CentiMark senior VP and CIO Greg Wilson describes himself as a very casual Google+ user. He concedes that Facebook and LinkedIn have critical mass and that Google+ currently is not offering anything compelling to change that, but he sees a great deal of potential in the integration possibilities within Google's ecosystem of services.
"I can see adding differentiating and hard-to-replicate functionality," said Wilson. "For example, Hangouts, inside Google+, combined with the sharing capability of Google Docs could create a pretty compelling virtual team environment that would be difficult for the other major social networking tools [to] emulate. So, as a direct competitor to the current 600 pounders, I agree that they have a tough uphill battle, but integrating some interesting functionality will allow it to be useful in academic and enterprise settings. As these products mature, some areas of focus will likely evolve."
Elizabeth McCarthy, a Google Apps for Education certified trainer and technology integration specialist, also sees the potential for Google+ in education and has tried to implement its use in an online class. However, count her as another frustrated user--this time by Google+'s age requirements.
"I use [Google+], but not to the extent I'd hoped," she said. "I had planned to use [it] for my online class with high school students. Our regular online system is Moodle, but I hate it and saw many useful features for learning in Google+, including the Hangout multiperson videos chats, Sparks to share links, and it all works with the all of the amazing Google tools. But my idea was squashed when my students went to accept their invites and were told that the age requirement is 18. I'd love for Google to see this as an online learning platform, but will have to wait and see what happens to Google+."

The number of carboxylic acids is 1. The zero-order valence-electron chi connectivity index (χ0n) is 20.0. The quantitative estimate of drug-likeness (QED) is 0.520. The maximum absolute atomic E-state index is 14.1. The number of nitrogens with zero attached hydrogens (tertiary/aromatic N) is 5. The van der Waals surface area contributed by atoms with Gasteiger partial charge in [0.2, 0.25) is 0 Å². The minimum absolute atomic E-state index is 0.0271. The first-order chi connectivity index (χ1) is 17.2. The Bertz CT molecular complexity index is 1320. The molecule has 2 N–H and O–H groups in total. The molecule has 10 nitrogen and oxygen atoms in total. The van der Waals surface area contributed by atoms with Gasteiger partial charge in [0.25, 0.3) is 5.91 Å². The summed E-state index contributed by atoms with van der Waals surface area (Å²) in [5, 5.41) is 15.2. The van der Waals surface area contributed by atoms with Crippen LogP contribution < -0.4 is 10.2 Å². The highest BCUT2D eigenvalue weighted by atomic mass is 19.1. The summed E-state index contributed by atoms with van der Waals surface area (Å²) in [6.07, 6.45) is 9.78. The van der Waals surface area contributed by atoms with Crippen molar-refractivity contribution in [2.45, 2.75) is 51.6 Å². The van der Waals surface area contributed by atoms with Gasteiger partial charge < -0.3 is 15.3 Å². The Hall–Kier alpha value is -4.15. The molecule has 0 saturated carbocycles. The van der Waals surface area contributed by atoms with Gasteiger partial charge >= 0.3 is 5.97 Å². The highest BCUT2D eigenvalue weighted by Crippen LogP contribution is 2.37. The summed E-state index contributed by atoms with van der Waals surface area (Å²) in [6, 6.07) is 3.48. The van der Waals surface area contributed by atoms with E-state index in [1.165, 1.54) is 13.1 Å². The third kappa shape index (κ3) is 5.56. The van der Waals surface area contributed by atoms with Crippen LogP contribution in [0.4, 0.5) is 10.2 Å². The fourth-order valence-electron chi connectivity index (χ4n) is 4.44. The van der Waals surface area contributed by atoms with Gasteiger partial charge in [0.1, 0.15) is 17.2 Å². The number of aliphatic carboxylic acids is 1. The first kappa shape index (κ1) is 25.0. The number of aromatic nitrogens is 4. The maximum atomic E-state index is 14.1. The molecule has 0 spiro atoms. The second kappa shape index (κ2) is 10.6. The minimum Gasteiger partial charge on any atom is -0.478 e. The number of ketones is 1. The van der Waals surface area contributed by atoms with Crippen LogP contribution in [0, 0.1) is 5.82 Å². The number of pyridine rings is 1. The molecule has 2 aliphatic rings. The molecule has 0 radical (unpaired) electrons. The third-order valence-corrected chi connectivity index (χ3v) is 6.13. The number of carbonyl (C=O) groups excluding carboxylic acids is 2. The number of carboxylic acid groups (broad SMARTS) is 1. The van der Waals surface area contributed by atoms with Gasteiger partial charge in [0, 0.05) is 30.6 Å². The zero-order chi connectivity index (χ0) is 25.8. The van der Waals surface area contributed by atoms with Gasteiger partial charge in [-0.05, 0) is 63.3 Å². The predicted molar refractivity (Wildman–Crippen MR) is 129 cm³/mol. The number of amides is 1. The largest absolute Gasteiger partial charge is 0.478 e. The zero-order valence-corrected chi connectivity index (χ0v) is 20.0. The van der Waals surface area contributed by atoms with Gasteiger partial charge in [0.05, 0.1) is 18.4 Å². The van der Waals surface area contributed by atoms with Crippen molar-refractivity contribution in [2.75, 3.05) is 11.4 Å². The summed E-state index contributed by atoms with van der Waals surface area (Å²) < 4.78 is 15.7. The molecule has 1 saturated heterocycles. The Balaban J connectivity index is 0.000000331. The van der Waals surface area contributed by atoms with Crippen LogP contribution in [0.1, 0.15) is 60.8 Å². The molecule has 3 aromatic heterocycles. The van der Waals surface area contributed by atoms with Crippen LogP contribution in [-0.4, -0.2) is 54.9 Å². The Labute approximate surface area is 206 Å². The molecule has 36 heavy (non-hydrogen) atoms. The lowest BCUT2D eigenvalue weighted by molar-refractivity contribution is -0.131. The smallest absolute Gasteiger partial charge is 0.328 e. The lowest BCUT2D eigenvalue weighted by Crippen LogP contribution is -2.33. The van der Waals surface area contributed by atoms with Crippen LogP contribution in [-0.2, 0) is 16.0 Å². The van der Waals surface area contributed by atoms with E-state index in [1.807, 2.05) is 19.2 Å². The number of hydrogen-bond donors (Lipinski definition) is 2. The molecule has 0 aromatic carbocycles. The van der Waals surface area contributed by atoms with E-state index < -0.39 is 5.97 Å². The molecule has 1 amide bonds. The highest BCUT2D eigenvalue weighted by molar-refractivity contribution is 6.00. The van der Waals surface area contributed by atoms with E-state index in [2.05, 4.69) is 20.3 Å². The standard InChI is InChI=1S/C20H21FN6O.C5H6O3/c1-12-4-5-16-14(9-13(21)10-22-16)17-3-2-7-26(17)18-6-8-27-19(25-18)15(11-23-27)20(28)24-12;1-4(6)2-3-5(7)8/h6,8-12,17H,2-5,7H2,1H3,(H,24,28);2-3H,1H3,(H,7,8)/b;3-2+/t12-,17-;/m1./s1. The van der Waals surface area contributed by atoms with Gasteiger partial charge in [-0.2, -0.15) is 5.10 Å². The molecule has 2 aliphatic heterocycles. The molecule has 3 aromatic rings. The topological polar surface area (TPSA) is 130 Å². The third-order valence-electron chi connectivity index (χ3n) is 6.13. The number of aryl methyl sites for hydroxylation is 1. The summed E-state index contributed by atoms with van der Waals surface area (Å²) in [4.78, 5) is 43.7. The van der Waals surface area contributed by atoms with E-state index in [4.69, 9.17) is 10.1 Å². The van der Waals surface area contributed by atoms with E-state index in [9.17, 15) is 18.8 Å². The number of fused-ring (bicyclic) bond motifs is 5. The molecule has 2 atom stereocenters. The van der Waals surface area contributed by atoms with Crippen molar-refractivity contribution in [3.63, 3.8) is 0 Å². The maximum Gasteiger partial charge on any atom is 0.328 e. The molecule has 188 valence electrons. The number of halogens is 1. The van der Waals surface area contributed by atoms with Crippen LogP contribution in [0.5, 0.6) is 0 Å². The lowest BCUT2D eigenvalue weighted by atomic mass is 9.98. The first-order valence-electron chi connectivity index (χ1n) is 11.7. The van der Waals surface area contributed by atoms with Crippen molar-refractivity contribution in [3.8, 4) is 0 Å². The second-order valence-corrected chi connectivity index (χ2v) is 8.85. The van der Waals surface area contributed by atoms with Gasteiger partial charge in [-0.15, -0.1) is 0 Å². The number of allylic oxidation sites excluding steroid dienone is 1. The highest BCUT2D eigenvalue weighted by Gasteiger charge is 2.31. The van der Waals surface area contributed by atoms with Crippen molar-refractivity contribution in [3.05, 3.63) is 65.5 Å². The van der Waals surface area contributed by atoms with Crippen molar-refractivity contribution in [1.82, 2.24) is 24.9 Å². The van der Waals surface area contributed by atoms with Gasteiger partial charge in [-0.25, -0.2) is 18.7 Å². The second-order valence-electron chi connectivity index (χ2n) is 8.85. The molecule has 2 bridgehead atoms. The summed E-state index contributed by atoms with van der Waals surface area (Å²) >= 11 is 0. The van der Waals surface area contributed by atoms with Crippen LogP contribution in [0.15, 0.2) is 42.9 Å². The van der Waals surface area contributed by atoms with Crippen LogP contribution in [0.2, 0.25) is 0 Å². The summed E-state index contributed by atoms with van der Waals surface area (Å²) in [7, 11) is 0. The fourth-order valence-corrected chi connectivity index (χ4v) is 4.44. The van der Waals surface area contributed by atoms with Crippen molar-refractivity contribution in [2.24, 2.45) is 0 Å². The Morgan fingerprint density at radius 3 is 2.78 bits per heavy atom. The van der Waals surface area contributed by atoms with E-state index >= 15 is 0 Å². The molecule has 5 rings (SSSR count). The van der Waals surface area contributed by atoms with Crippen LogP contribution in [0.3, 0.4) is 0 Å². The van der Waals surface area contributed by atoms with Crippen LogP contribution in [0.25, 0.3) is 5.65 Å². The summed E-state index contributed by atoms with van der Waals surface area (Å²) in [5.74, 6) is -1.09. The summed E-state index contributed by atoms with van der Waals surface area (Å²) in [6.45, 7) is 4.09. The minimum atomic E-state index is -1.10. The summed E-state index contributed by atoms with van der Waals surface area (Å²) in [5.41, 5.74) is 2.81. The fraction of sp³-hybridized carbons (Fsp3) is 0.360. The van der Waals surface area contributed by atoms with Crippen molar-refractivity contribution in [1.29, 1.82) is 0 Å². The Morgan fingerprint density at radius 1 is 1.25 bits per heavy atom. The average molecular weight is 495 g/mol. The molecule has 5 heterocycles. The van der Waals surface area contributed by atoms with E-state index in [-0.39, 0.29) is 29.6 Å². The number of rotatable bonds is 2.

Web manager and telecommunications specialist Joshua Burke said all this pentup desire will allow Google to overcome what many consider early missteps. In fact, he posits, it may be all part of a grand plan.
"Google+ isn't dead, not even close really," said Burke. "Instead, it's waiting to see what people want most so it can develop in the direction that the user base wants it to go. Google is a supplanter as much as it is an innovator ... The new-ness of Google+, its 'seed' strategy within the technorati and then 'public beta' is all part of an overall scheme to create a comparison to the big boys in this space. Then, as Google always does, it will take lessons learned and bring the functionality that people have asked for rather than trying to keep guessing ahead ... I predict a Google app that is indeed a Facebook killer. It may not be Google+, but it is more of an eventuality than a possibility in my playbook."